Israelis played a crucial role in the nonviolent movement as well.  Iltezam states how she did not think she would ever have an Israeli friend before; she never knew any, only IDF soldiers.  Morrar, who was at the event yesterday, commented on how through this event, he was able to see the good side of Israelis. He was able to see and meet Israeli that want peace and who want to raise their children in peace based on justice, not peace based on what Morrar calls the relationship between the slave and master.  Israelis are very important in the nonviolent movement, as they give credence to the Palestinian struggle by questioning the actions of their own state.

Also unlikely was the cooperation of Fatah and Hamas members.  Morrar recounted how politics were temporarily put aside, as both parties, even if they differed ideologically, desired the same results.  Politics is indeed an important issue in the struggle for nonviolent protest.  The pockets of resistance in villages such as Budrus do not have any national leadership yet, and the role of the PA in the nonviolent movement is still questionable.

Though the movie documents the struggle of just one village, its message offers hope for what is possible: eventual freedom.  The producers of the film, Just Vision, are trying to spread this message.  Just Vision is currently on a six month promotion tour through the U.S.  For Screenings of “Budrus” in your area, click here.

Spoiler Alert:

In the end, the villagers of Budrus, after 10 months of nonviolent protest, forced the IDF to move the separation barrier out of the village.  They saved 95% of the land, and the barrier was built almost entirely on the Green Line.  Some parts even went into the No Man’s Land area.  However Israel will not acknowledge the efforts of the Budrus villagers.  The official response from the government is that the barrier was not moved because of the villagers’ efforts, but for other reasons.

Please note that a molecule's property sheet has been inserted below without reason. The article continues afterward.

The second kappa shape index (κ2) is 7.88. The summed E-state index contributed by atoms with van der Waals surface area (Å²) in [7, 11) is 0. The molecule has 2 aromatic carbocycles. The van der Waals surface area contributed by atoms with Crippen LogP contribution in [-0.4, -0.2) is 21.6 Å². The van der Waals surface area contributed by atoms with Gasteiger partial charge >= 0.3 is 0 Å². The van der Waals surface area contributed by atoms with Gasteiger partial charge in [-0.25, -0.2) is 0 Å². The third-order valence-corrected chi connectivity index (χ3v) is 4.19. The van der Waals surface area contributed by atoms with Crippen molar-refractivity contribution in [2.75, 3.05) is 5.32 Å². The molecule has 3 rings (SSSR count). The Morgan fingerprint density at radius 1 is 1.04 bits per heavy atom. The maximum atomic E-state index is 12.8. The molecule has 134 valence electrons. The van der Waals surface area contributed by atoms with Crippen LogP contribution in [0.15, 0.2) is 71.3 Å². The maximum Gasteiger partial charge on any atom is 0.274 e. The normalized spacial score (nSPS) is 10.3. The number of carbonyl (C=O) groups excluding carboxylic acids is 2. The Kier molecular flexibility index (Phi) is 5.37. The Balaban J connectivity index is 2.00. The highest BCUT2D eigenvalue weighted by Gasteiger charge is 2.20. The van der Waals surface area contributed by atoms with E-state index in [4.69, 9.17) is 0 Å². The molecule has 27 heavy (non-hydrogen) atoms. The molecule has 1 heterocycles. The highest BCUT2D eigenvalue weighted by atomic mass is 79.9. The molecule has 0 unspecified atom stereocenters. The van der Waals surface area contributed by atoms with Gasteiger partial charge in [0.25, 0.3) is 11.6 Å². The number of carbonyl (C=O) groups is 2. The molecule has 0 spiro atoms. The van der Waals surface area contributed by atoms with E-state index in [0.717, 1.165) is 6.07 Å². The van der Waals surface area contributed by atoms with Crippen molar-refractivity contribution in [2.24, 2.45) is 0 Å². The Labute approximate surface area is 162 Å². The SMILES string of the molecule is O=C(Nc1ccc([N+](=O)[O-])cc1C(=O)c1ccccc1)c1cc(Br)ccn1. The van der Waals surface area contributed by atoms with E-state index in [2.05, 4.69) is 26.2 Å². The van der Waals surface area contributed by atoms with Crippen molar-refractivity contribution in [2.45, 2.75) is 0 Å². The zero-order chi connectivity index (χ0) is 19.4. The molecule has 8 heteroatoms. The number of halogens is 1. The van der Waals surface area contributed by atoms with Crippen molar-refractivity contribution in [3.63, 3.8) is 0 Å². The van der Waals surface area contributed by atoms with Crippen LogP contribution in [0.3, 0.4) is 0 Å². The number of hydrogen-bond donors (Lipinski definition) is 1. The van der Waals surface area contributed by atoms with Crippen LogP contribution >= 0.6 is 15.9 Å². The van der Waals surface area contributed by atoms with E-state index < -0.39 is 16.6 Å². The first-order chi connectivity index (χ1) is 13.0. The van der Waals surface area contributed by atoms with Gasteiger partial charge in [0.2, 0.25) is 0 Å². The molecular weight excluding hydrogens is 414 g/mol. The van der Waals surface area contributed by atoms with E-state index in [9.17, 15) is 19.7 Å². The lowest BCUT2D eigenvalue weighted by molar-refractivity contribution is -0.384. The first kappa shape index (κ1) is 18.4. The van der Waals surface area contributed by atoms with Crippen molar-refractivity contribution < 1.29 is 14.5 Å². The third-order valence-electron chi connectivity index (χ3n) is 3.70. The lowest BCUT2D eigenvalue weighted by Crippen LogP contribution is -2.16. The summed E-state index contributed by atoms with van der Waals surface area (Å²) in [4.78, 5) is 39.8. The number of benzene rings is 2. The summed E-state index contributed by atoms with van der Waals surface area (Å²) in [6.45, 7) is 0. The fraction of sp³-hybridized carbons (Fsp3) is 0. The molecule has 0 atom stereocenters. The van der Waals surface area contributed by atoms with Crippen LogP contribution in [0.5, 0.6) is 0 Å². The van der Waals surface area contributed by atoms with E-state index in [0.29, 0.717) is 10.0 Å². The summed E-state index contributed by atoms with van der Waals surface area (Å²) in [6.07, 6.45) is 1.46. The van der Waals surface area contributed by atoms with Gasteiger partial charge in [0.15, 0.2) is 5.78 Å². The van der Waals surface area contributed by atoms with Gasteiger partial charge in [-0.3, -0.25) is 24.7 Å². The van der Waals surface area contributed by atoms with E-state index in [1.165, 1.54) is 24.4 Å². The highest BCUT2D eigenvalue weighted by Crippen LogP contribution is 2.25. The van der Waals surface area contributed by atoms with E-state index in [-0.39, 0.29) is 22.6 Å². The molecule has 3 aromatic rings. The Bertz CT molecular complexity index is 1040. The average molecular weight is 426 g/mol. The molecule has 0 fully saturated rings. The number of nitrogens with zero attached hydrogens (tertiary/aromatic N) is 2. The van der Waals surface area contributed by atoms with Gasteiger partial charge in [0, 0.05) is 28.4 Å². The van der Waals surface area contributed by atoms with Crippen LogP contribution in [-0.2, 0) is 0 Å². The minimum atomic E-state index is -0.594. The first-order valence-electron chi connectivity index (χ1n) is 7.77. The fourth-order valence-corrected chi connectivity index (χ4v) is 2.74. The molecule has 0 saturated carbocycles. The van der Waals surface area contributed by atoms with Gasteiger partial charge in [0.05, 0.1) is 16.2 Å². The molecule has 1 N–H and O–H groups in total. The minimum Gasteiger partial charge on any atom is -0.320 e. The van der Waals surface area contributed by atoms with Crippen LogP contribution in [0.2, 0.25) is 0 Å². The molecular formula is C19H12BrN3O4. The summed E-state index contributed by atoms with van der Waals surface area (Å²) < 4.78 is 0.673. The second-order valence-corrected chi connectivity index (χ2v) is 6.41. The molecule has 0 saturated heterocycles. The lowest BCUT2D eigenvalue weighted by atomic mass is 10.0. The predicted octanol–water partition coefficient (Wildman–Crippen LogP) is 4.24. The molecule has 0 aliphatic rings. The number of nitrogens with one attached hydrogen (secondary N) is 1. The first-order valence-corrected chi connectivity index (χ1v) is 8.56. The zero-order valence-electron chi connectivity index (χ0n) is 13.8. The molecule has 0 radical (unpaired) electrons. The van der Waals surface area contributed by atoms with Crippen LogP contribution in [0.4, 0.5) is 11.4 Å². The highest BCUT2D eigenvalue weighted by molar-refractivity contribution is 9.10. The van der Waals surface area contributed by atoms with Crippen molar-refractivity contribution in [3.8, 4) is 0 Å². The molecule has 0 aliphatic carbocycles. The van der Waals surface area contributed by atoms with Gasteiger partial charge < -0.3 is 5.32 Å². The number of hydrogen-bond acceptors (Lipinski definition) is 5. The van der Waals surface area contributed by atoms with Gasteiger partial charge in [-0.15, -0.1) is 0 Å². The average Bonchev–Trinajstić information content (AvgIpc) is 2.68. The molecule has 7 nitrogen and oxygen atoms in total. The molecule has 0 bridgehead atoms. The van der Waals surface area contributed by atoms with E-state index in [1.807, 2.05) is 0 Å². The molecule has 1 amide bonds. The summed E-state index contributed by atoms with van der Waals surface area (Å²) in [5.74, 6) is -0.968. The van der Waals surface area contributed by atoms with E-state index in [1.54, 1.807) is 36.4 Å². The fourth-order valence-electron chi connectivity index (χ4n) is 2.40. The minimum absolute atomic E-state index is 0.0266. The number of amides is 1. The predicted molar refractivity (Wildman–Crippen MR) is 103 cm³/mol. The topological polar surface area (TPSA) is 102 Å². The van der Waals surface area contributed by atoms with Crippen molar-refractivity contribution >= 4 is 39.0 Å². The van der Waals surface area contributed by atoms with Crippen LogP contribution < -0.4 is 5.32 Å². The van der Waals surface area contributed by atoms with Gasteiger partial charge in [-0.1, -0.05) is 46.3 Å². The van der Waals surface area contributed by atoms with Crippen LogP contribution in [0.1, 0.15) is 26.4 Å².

June 17, 2010

Double Standards

Helen Thomas’ misinterpreted remarks about Jews in Palestine led to the end of her accomplished career.  Meanwhile, Senator Schumer of New York is allowed to say he supports the continued “economic strangulation” of Gaza, without anyone even blinking twice.

Schumer is a powerful politician; he is the vice-chairman of the Senate Democratic Caucus, and the third highest ranking Democrat in the Senate.  His position in the government makes the fact that he can make such comments without press coverage or any sort of accountability is especially perturbing.

Schumer, speaking at the Orthodox Union, went on to blame the identity of Palestinians for their situation:  “Palestinian people still don’t believe in the Jewish state, in a two-state solution… They don’t believe in the Torah, in David.” Both of these statements are blatantly false, as most Palestinians support a two-state solution, and Muslims consider the Torah a holy book and David a prophet.  He also blames Gazans for the actions of Hamas, and states that they can only have economic advancement  “when there’s some moderation and cooperation.” (more…)

June 14, 2010

Rabbi Speaks on Human Rights and Zionism

Today, Rabbi Arik Ascherman of Rabbi’s for Human Rights gave a lecture at the Middle East Institute concerning the definition of  Zionism and its impact on human rights in Israel and the  Occupied Palestinian Territories. Rabbi Ascherman started off his presentation by explaining the fact that within Israel there is a question over the ideological identity of the state. For quite a while there has been a battle between more right-wing zionists and a more liberal non-zionist left.

Ascherman defined  Zionism as the idea that Judaism is not simply a religion, but that the Jews are a people themselves and that their homeland is in Israel. He also explained that this idea existed long before it was called Zionism, and that this can be seen by the fact that for thousands of years the Jewish Holidays and other aspects of the Jewish calendar have been based upon the agricultural calendar of Israel. (more…)

June 10, 2010

The Separation Barrier

A mix of Palestinians, West Bank settlers, environmentalists and developers, have all united in opposition to the construction of the separation barrier in an area around Jerusalem (Haaretz).